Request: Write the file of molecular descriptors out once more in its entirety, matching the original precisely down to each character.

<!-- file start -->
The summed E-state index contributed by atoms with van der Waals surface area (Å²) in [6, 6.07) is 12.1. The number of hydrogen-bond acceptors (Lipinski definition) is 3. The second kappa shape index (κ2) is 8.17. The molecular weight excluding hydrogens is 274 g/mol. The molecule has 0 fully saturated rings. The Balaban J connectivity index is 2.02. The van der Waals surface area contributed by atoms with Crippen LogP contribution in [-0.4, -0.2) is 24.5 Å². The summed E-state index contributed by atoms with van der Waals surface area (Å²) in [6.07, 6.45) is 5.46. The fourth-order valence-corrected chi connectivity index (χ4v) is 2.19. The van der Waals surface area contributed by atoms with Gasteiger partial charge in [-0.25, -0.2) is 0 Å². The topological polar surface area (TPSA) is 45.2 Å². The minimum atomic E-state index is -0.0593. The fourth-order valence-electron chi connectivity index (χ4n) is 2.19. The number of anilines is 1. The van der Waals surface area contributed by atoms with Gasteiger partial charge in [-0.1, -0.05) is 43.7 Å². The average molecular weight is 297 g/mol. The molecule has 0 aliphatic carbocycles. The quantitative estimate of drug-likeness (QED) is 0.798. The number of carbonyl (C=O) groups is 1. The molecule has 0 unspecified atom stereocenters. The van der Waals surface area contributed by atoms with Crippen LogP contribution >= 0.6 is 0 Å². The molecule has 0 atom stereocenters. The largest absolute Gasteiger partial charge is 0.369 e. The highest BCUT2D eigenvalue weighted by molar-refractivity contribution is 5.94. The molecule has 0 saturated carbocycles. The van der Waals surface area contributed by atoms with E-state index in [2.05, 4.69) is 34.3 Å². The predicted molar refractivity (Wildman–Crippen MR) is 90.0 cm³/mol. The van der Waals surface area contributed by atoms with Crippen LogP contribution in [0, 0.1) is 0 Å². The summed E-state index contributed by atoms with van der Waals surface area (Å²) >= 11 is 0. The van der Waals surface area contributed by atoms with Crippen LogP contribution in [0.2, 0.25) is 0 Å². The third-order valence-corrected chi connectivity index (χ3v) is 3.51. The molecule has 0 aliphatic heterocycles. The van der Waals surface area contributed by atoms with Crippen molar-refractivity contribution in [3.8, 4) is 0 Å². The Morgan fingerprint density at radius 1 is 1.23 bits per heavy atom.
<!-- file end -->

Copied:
The summed E-state index contributed by atoms with van der Waals surface area (Å²) in [6, 6.07) is 12.1. The number of hydrogen-bond acceptors (Lipinski definition) is 3. The second kappa shape index (κ2) is 8.17. The molecular weight excluding hydrogens is 274 g/mol. The molecule has 0 fully saturated rings. The Balaban J connectivity index is 2.02. The van der Waals surface area contributed by atoms with Crippen LogP contribution in [-0.4, -0.2) is 24.5 Å². The summed E-state index contributed by atoms with van der Waals surface area (Å²) in [6.07, 6.45) is 5.46. The fourth-order valence-corrected chi connectivity index (χ4v) is 2.19. The van der Waals surface area contributed by atoms with Gasteiger partial charge in [-0.25, -0.2) is 0 Å². The topological polar surface area (TPSA) is 45.2 Å². The minimum atomic E-state index is -0.0593. The fourth-order valence-electron chi connectivity index (χ4n) is 2.19. The number of anilines is 1. The van der Waals surface area contributed by atoms with Gasteiger partial charge in [-0.1, -0.05) is 43.7 Å². The average molecular weight is 297 g/mol. The molecule has 0 aliphatic carbocycles. The quantitative estimate of drug-likeness (QED) is 0.798. The number of carbonyl (C=O) groups is 1. The molecule has 0 unspecified atom stereocenters. The van der Waals surface area contributed by atoms with Crippen LogP contribution >= 0.6 is 0 Å². The molecule has 0 atom stereocenters. The largest absolute Gasteiger partial charge is 0.369 e. The highest BCUT2D eigenvalue weighted by molar-refractivity contribution is 5.94. The molecule has 0 saturated carbocycles. The van der Waals surface area contributed by atoms with E-state index in [2.05, 4.69) is 34.3 Å². The predicted molar refractivity (Wildman–Crippen MR) is 90.0 cm³/mol. The van der Waals surface area contributed by atoms with Crippen LogP contribution in [0, 0.1) is 0 Å². The summed E-state index contributed by atoms with van der Waals surface area (Å²) >= 11 is 0. The van der Waals surface area contributed by atoms with Crippen LogP contribution in [0.2, 0.25) is 0 Å². The third-order valence-corrected chi connectivity index (χ3v) is 3.51. The molecule has 0 aliphatic heterocycles. The van der Waals surface area contributed by atoms with Crippen molar-refractivity contribution in [3.8, 4) is 0 Å². The Morgan fingerprint density at radius 1 is 1.23 bits per heavy atom.